Shipwreck hunters are planning to excavate around a Lake Erie wreck this summer that they think could be the remains of a schooner that went down nearly two centuries ago. Its size, design, and location point toward it being a sailing ship called the Lake Serpent, which sank in 1829, the National Museum of the Great Lakes said Monday. Per the AP, the schooner was built in 1821 in Cleveland to carry cargo—produce, flour, whiskey, limestone—to ports along the lakes. It went down in a storm eight years later with a load of stone and a small crew near Kelleys Island off the Ohio shoreline. The bodies of the schooner's owners, brothers Ezra and Robert Wright, washed ashore in Lorain County a week later, Cleveland.com reports; where exactly the ship went down—and what happened to the other two crew members—remained a mystery.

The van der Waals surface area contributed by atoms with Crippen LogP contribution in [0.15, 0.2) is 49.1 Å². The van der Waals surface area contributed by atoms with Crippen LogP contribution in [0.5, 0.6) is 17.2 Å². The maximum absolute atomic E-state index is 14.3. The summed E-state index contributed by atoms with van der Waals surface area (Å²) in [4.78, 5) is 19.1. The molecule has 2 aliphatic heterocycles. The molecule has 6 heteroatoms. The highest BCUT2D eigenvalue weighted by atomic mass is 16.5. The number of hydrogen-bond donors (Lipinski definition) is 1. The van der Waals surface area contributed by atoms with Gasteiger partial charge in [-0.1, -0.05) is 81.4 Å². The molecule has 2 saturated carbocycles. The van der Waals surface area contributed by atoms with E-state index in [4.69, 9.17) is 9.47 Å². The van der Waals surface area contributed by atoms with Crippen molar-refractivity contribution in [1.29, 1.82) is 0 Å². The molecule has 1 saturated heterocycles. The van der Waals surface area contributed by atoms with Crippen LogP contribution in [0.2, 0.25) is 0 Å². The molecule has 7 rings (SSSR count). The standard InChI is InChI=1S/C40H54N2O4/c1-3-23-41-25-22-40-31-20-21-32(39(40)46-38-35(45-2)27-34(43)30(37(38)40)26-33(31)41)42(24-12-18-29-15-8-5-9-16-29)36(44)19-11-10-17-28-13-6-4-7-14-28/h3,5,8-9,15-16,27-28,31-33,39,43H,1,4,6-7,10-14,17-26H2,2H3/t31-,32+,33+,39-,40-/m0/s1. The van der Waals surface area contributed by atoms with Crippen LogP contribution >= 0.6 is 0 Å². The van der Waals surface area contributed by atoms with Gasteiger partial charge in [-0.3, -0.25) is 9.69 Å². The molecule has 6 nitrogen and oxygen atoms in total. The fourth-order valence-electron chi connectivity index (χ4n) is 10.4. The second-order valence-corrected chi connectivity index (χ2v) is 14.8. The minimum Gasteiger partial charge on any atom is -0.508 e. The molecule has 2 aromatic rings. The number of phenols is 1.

Tom Kowalczk, a Lake Erie wreck diver, spotted the wreckage on his sonar screen in 2015. Members of the Cleveland Underwater Explorers and the museum narrowed the list of ships it might be to three, with the Lake Serpent being the most likely answer. The ship had an unusual carving of a serpent's head on the bow, and the museum is raising money so that divers this summer can remove the sediment that surrounds the bow to see if they can find the serpent's head. They also plan to take measurements, examine how the ship was constructed, and look for artifacts that could ID the ship as the Lake Serpent. If it's confirmed to be the schooner, it will be the oldest shipwreck ever found in Lake Erie, per the museum's archaeology director. Searchers don't expect to find any bodies: "After 189 years, I don't expect there to be any organic material left," the director says.
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